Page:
The following is a Wall Street Journal report on Bi Yan Pian:
By LAURA JOHANNES, Wall Street Journal, July 20, 2009
Stuffed up and miserable from allergies? A traditional Chinese mix of 11 herbs called Biyan Pian can relieve congestion and help you breathe easier, according to companies that sell it. Western scientific evidence for the formula is scant, though one recent preliminary study found it effective.
Biyan Pian literally means “nose inflammation pill.” In the U.S., it is sold in supermarkets and natural-food stores and through acupuncturists either as tablets or as a strongly flavored tea. Its ingredients include Xanthium fruit, magnolia flower, wild chrysanthemum and Chinese licorice root. It is marketed to allergy sufferers and to people with inflamed nasal passages from a cold or the flu.
There is little published Western evidence for Biyan Pian. Natural Standard Research Collaboration, a Cambridge, Mass., scientist-owned group that evaluates natural therapies, says it didn’t find enough evidence to even grade it. One of the few Western studies was published earlier this year. In a January study in the Journal of Alternative and Complementary Medicine, a tea containing Biyan Pian was found to be effective in treating symptoms of chronic rhinosinusitis, a long-lasting and often miserable inflammation of the nasal passages.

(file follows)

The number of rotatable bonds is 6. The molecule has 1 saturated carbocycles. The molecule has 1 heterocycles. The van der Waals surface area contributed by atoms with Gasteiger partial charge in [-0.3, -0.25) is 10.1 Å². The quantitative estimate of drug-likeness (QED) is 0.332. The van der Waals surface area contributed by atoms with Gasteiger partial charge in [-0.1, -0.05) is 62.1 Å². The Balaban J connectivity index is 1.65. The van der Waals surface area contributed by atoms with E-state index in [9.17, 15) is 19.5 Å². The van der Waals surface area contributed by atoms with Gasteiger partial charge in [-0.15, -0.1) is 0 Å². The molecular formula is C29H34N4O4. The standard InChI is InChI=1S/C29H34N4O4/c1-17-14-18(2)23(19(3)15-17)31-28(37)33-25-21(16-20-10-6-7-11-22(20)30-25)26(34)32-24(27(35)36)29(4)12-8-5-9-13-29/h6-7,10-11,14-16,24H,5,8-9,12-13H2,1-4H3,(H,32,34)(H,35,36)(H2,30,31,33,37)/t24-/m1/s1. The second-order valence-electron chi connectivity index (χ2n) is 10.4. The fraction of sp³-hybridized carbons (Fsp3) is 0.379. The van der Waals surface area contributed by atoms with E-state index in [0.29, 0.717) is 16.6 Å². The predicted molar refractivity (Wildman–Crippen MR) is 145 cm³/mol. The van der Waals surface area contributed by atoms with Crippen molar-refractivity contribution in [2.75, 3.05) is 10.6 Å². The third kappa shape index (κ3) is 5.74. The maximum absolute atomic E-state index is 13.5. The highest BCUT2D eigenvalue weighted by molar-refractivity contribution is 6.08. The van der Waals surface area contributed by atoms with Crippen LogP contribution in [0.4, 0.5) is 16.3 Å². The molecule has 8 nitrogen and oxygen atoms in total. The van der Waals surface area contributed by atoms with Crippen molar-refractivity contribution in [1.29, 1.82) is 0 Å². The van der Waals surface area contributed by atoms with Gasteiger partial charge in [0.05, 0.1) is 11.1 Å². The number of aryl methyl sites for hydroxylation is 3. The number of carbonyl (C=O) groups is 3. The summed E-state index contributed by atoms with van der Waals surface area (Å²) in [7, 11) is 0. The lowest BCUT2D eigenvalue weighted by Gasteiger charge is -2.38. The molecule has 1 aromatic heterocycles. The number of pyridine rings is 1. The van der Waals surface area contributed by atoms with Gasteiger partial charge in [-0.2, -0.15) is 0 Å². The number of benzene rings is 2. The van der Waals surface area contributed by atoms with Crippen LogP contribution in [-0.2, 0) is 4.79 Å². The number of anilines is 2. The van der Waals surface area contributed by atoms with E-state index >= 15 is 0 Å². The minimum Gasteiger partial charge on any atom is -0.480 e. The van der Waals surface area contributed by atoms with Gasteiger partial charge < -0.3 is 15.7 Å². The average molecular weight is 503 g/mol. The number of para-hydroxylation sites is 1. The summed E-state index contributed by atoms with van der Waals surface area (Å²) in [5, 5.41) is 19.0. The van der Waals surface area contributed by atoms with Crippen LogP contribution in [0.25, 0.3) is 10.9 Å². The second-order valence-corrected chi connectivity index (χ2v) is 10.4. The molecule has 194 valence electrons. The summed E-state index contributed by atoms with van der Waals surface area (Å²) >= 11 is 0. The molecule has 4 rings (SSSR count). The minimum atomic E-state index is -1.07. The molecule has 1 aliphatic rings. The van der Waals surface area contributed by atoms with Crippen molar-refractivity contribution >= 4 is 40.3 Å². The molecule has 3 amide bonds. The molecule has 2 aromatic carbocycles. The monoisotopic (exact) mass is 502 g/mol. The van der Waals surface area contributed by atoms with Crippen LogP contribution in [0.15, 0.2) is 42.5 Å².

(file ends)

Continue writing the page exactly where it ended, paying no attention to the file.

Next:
In the study, researchers at Morehouse School of Medicine in Atlanta found that the 27 study patients who drank four cups a day of tea enjoyed a better quality of life, including fewer headaches, relief from nasal congestion and less trouble falling asleep. The study didn’t have a placebo group for comparison, generally considered necessary for a conclusive result. The study was funded in part by Traditional Medicinals Inc., the Sebastopol, Calif., company that sells the tea.
Terry Courtney, dean of Bastyr University’s School of Acupuncture and Oriental Medicine in Seattle, says she has found in her patients that Biyan Pian tablets work well as a mild herbal decongestant. It is appropriate for “dry” congestion, a condition in which phlegm and mucus seems stuck and the person may feel headachy or hot, she adds. “Within 20 minutes of ingesting it, people begin to blow their nose. Inflamed and swollen passages start to calm down,” Ms. Courtney says. If you see no effect, Biyan Pian may not be the best treatment for you, she adds. The treatment isn’t best suited for people with runny noses and sneezing, she says.
The herb mix is considered fairly safe, though one of its components, licorice root, has been linked to high blood pressure in large amounts. In the traditional formula sold in most tablets, licorice is present in only small quantities and shouldn’t be a problem, clinicians say. Traditional Medicinals’ Breathe Easy tea, in which additional licorice root has been added to the Biyan Pian formula, carries a warning that it shouldn’t be used in patients with high blood pressure.
In some people, says Roger Batchelor, an assistant professor at the National College of Natural Medicine in Portland, Ore., the herb mix can create excessive sinus drying and should be discontinued.